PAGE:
ACT Government planning charade

For a city with the international standing for being well designed (thank you, Walter and Marion), it is embarrassing to witness the shambolic efforts by the ACT government’s planning bureaucrats to come up with something resembling a 21st century planning system.

Their so-called planning reform is a charade.

The planning chief has said numerous times that the current planning regime has become too complex and that no-one can fathom how it functions. He also said that the emphasis needed to be on the outcomes rather than ticking boxes.

That the system should be more about outcomes is correct but maybe not for the reasons he thought. The future of suburban development is about design – about the integration of architecture, landscape architecture, urban design, urban engineering, heritage, adaptive design, garden design, green infrastructure, biodiversity and much more to do with designing for climate change and sustainability.

Such a professional integrated approach to suburban development is absent from the current pretence at reforms.

The city has suffered due to the narrow views of the current bureaucratic planners and urban designers.

They have used ad hoc and obscure processes to deliver bland and badly designed buildings, a lack of amenity and reduced greenery and biodiversity. The city is becoming boring.

It is time for the chief minister to realise his dream of an attractive, compact city. He needs a new set of experienced professional designers to deliver innovations through integrated design solutions.

To make this happen, Labor and Greens politicians would have to admit that they are being fed disinformation by the bureaucrats. They are convinced that residents are standing in the way of change and are resisting the infill of the established suburbs. This is a twisting of the truth to distract from the reality that rubbish development is what this planning directorate delivers.

Residents who care for the city’s future accept that their suburbs will be redeveloped and are already undergoing huge changes. Tragically, residents are not experiencing infill that is well designed.

The ACT government’s planning directorate appears to have no comprehension of good design and how it could deliver a high standard of living for the next generations as they deal with climate change.

Residents would love to see developments and infill based on good design and care for the suburban green infrastructure. People like their trees, the birds and all those suburban creatures.

If that was to happen, their attitudes to infill would change dramatically. But while the planning bureaucrats continue to ignore residents and enable the destruction of Canberra’s urban amenities, the residents are forced to oppose the constant flow of terrible redevelopments and infill.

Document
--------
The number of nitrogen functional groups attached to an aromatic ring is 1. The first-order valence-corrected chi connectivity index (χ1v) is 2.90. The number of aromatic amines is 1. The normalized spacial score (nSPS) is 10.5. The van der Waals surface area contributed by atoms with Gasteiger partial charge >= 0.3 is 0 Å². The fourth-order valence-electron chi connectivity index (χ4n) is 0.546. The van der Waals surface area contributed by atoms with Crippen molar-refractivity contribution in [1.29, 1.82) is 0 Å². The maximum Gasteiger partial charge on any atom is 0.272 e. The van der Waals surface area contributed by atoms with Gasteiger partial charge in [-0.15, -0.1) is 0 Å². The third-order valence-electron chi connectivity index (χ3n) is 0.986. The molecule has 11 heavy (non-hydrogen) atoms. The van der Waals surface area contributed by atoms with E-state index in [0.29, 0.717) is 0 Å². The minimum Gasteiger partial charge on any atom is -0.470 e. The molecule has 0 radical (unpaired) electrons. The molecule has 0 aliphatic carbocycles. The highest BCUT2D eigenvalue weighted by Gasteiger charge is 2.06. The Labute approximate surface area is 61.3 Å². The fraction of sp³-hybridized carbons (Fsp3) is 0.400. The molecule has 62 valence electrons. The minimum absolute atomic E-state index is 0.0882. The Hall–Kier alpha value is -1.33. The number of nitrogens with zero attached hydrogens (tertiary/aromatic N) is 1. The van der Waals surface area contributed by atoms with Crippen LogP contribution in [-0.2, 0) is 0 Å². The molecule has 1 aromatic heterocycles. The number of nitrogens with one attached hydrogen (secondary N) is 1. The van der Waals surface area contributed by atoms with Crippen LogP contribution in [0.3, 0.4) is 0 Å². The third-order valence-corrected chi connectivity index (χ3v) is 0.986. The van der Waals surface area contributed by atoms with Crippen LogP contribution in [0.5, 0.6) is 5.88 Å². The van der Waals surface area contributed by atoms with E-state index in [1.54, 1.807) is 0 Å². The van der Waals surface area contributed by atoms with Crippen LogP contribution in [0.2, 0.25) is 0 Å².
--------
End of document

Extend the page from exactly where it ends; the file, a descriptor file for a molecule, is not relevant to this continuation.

The future of the city’s suburbs should be about design – not just bad planning. Planning has its place in defining some fundamentals, but the oversight of suburban development and infill should be in the hands of experienced professional suburban designers.

The government’s residential zoning system has been degraded by bureaucratic ad hoc decisions and a lack of expertise in ensuring the regulations are addressed in development applications.

Numerous programs have been devised to destroy the zoning system by stealth. For example, the Demonstration House program is a developer-driven pretence of innovation aimed to destroy the principles of the residential zones. And let’s not forget that one of the developers is employed within the City Renewal Authority.

If a design-led reform were to be agreed to, then it would be appropriate to scrap the no-longer fit for purpose residential zones in favour of landscape focused suburban design guides underpinned with regulations.

But that agreement would have to be based on none of the present planning coofs being allowed anywhere near drafting new suburban design guides. This would need to be done in partnership with community groups with the design team led by agreed design professionals. None of the usual local planning consultants need apply.

To see what is being suggested, search “Croydon Suburban Design Guide”. This one is relevant to a large South London suburban area.

A serious reworking would be necessary to have it set more relevant to Canberra suburbs as well as to place highest priority on landscape, green infrastructure and biodiversity.

This and other design guides could form the basis of a new Canberra Suburban Design Guide.

Dear chief minister, give it a go, it could be a great legacy.


This article is a version of the piece originally published online with City News

Paul Costigan is a commentator on cultural and urban matters

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